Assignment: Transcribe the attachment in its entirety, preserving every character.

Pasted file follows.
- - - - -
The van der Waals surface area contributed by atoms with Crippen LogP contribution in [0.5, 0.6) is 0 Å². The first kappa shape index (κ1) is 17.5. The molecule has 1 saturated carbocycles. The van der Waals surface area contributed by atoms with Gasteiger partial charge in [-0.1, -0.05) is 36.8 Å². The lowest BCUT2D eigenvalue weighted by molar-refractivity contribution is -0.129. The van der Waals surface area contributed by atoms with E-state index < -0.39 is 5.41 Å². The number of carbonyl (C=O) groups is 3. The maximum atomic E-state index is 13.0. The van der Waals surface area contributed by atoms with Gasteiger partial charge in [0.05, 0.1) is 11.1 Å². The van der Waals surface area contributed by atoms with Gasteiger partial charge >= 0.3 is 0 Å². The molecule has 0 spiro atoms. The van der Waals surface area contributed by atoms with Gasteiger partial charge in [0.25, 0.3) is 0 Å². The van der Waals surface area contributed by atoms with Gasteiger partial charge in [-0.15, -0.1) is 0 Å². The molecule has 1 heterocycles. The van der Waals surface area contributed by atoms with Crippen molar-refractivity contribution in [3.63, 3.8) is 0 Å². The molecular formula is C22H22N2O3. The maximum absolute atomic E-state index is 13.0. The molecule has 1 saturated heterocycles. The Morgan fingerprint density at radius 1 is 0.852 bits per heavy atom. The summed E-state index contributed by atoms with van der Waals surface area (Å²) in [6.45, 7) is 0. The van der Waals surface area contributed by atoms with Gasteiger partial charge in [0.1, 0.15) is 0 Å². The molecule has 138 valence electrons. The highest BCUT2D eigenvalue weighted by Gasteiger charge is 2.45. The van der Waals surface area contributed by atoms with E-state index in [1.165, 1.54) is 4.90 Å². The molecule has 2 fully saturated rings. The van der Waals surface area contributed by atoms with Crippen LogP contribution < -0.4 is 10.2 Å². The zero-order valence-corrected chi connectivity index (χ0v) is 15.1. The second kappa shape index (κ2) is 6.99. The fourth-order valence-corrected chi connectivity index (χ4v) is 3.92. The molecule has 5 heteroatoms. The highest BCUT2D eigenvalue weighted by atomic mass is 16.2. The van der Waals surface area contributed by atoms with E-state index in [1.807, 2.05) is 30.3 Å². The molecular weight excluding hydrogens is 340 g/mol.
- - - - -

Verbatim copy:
The van der Waals surface area contributed by atoms with Crippen LogP contribution in [0.5, 0.6) is 0 Å². The first kappa shape index (κ1) is 17.5. The molecule has 1 saturated carbocycles. The van der Waals surface area contributed by atoms with Gasteiger partial charge in [-0.1, -0.05) is 36.8 Å². The lowest BCUT2D eigenvalue weighted by molar-refractivity contribution is -0.129. The van der Waals surface area contributed by atoms with E-state index < -0.39 is 5.41 Å². The number of carbonyl (C=O) groups is 3. The maximum atomic E-state index is 13.0. The van der Waals surface area contributed by atoms with Gasteiger partial charge in [0.05, 0.1) is 11.1 Å². The van der Waals surface area contributed by atoms with Gasteiger partial charge >= 0.3 is 0 Å². The molecule has 0 spiro atoms. The van der Waals surface area contributed by atoms with Gasteiger partial charge in [0.25, 0.3) is 0 Å². The van der Waals surface area contributed by atoms with Gasteiger partial charge in [-0.15, -0.1) is 0 Å². The molecule has 1 heterocycles. The van der Waals surface area contributed by atoms with Crippen molar-refractivity contribution in [3.63, 3.8) is 0 Å². The molecular formula is C22H22N2O3. The maximum absolute atomic E-state index is 13.0. The molecule has 1 saturated heterocycles. The Morgan fingerprint density at radius 1 is 0.852 bits per heavy atom. The summed E-state index contributed by atoms with van der Waals surface area (Å²) in [6.45, 7) is 0. The van der Waals surface area contributed by atoms with Gasteiger partial charge in [0.1, 0.15) is 0 Å². The molecule has 138 valence electrons. The highest BCUT2D eigenvalue weighted by Gasteiger charge is 2.45. The van der Waals surface area contributed by atoms with E-state index in [1.165, 1.54) is 4.90 Å². The molecule has 2 fully saturated rings. The van der Waals surface area contributed by atoms with Crippen LogP contribution < -0.4 is 10.2 Å². The zero-order valence-corrected chi connectivity index (χ0v) is 15.1. The second kappa shape index (κ2) is 6.99. The fourth-order valence-corrected chi connectivity index (χ4v) is 3.92. The molecule has 5 heteroatoms. The highest BCUT2D eigenvalue weighted by atomic mass is 16.2. The van der Waals surface area contributed by atoms with E-state index in [1.807, 2.05) is 30.3 Å². The molecular weight excluding hydrogens is 340 g/mol.